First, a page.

Why You Should Never Let Your Dog Play With Rocks
I know, I know ... some of you clicked on this thinking to themselves "But my dog plays with rocks and he/she has never tried to swallow them etc. But here are the reasons why you shouldn't and what could happen down the line.
Broken Teeth: It's very common for vets to see dogs who have broken their teeth on rocks. And even if your dog doesn't actively chew on them, that doesn't eliminate the risk of a broken or chipped tooth. Simply trying to regrip a rock so it won't fall out of their mouth can break a tooth. Running, jumping, falling or even colliding with another dog while carrying a rock, no matter how gently, can result in a broken tooth. The best price you can hope for to get it repaired is $1,500 and up to $6,000 if a root canal is necessary.
Impactions and bowel obstructions: A broken tooth can cause death in the event of a severe infection, but those odds are extremely small. What's more likely to cause severe injury or death is an impaction or obstruction. Every small animal vet with even a little experience has treated or done emergency surgery on an impacted or obstructed digestive system in a dog before. In fact, dental surgery is the 2nd most common surgery in pets, and coming in at #4 is internal surgeries; many of those being obstructions.
If medical care isn't given in a timely fashion, obstructions can and will cause death if they cannot be passed naturally. This is the #1 reason you should never let your dog play with rocks, but it isn't the last reason. There's 3 more that people rarely, if ever, stop to think about.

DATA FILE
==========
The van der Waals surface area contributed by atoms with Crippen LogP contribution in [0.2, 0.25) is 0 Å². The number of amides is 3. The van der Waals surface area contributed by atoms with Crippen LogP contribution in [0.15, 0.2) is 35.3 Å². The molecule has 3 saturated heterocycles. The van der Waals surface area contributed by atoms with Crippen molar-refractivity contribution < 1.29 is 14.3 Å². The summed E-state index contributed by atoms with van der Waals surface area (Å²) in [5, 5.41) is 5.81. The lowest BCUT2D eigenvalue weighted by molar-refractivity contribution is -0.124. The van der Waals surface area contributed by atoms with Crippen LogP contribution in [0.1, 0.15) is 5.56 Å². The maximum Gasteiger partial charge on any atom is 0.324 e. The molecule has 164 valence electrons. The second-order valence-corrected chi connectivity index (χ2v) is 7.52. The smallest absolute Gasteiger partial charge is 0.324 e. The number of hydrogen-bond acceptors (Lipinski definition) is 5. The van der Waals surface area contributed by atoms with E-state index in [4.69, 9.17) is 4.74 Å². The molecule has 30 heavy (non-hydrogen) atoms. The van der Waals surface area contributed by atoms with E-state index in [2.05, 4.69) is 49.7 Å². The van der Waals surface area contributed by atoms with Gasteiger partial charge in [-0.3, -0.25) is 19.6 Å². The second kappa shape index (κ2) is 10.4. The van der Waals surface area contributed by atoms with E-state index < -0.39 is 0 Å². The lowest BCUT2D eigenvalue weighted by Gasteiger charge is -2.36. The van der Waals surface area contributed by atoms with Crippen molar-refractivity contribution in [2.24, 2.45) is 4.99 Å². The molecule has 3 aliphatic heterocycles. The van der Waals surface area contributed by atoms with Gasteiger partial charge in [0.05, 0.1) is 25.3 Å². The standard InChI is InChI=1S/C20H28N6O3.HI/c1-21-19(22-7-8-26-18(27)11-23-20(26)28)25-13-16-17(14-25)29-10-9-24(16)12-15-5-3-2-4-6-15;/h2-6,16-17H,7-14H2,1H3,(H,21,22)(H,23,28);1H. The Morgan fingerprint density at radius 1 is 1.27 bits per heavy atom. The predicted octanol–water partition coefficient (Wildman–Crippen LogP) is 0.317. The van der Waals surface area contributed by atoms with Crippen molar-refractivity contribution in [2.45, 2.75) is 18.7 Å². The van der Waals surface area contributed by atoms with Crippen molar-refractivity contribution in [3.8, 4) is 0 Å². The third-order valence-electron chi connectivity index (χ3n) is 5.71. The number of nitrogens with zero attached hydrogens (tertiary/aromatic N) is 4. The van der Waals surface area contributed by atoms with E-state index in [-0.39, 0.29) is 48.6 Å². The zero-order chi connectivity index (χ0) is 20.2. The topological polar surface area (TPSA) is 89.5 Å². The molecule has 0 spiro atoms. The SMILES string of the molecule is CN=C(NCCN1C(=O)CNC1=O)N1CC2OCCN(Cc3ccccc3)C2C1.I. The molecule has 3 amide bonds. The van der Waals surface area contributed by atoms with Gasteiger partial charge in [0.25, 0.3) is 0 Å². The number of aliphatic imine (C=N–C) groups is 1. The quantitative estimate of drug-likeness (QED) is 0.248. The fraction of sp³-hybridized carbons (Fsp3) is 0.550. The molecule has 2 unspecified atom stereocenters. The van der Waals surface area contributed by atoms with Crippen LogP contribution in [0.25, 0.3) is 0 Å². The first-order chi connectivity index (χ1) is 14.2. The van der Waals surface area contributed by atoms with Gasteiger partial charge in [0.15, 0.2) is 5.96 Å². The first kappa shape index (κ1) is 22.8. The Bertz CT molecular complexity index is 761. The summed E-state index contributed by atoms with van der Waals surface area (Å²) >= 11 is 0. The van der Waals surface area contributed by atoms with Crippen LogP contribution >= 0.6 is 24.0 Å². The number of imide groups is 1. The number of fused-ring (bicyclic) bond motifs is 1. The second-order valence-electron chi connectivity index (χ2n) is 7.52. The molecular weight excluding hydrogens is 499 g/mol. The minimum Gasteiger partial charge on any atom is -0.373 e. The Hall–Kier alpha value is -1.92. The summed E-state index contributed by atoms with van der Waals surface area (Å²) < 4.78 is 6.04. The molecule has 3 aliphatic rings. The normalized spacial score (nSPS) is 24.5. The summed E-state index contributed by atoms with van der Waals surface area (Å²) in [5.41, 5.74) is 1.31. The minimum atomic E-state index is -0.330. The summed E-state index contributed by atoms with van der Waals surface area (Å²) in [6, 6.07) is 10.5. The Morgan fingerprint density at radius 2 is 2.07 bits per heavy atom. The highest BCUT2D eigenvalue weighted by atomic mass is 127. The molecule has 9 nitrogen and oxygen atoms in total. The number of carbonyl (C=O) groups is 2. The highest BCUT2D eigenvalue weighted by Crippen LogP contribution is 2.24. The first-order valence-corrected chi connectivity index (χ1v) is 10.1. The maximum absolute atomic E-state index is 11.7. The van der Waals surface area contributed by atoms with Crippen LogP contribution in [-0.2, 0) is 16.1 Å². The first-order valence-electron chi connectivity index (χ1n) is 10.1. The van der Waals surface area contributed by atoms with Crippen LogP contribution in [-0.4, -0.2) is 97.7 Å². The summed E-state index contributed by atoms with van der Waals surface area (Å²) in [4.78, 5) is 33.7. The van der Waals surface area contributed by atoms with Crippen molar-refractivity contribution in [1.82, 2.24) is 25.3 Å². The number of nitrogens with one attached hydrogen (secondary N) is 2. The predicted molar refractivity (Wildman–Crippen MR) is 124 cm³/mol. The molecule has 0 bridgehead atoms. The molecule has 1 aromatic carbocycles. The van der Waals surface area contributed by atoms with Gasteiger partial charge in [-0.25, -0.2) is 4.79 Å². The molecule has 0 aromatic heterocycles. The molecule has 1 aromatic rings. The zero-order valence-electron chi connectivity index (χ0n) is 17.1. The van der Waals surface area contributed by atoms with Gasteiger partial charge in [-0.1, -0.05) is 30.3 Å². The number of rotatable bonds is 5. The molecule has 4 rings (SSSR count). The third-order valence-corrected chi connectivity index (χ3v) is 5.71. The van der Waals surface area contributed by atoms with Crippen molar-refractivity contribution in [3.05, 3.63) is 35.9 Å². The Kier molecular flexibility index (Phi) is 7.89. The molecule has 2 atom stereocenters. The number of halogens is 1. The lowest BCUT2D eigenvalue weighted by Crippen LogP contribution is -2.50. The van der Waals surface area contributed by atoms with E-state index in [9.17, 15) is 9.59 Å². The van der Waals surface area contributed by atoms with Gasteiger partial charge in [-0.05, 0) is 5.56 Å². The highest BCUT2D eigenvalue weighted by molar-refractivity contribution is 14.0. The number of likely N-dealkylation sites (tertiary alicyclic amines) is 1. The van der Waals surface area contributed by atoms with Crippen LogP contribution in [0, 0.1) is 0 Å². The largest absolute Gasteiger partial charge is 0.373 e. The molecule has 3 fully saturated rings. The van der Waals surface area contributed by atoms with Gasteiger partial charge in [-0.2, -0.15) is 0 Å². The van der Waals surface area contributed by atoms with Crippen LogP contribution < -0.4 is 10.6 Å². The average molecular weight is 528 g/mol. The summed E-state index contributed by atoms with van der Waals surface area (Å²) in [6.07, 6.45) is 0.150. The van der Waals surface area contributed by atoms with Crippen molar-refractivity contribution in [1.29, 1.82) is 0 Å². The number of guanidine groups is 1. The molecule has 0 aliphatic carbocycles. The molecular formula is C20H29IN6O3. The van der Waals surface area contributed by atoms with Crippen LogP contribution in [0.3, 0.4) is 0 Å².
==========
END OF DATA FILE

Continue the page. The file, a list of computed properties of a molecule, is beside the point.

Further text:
Parasites: Dogs eat gross things, drink out of puddles etc all the time. But picking up things off the ground such as rocks and eating feces (from any animal) is the #1 cause of internal parasite infestation. That risk is even greater if your dog is allowed to exhibit those behaviors at dog parks and other areas shared with other dogs, or even wild animals.
Choking Hazards: No need to dive too deep into this one. If you run, jump and play with objects in your mouth, your risk of choking is much higher than doing said things with nothing in your mouth.
Obsessive Compulsive Disorders: Last, but not least, we have obsessive compulsive disorders. A dog who is allowed to play with rocks often ends up obsessed with playing with them. It's the first thing they run to do when let outside. They'll carry it the entire time they're outside. They'll carry them in the house if you let them, and hold them all day. That can vary from mildly amusing to downright dangerous if that obsession leads to the ingestion of rocks. A dog who has never swallowed a rock despite playing with them for years may develop the habit at any time. And even if they never do, the more they carry rocks, the more likely they are to swallow one or more by mistake.
Here are some reasons you knew why your dog should never play with rocks, and hopefully a reason or two you never thought of. Rocks, sticks and other items not meant to be chewed on, eaten, or played with, will always be more dangerous than getting toys suited for your dog's drive to play.
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Let customers speak for us1192 reviews
We bought one for our German Shepherd, and one for our Rottweiler; great value.
Even with aggressive, chewing, they only scratch the surface. I suspect these toys will last a really long time.
We also feel safer when leaving these in their crates at night. The dogs are unlikely to break off a piece; helps with peace of mind.
GSS - German Shepherd Homeland Security T-Shirts & Hoodie
Easy and gentle on dog’s skin but tons of loose fur being removed fast. Because of that I don’t need to brush my dog daily anymore.
JOLLY PETS - Jolly Egg
Nothing special about a plain rubber ball…it’s alright!!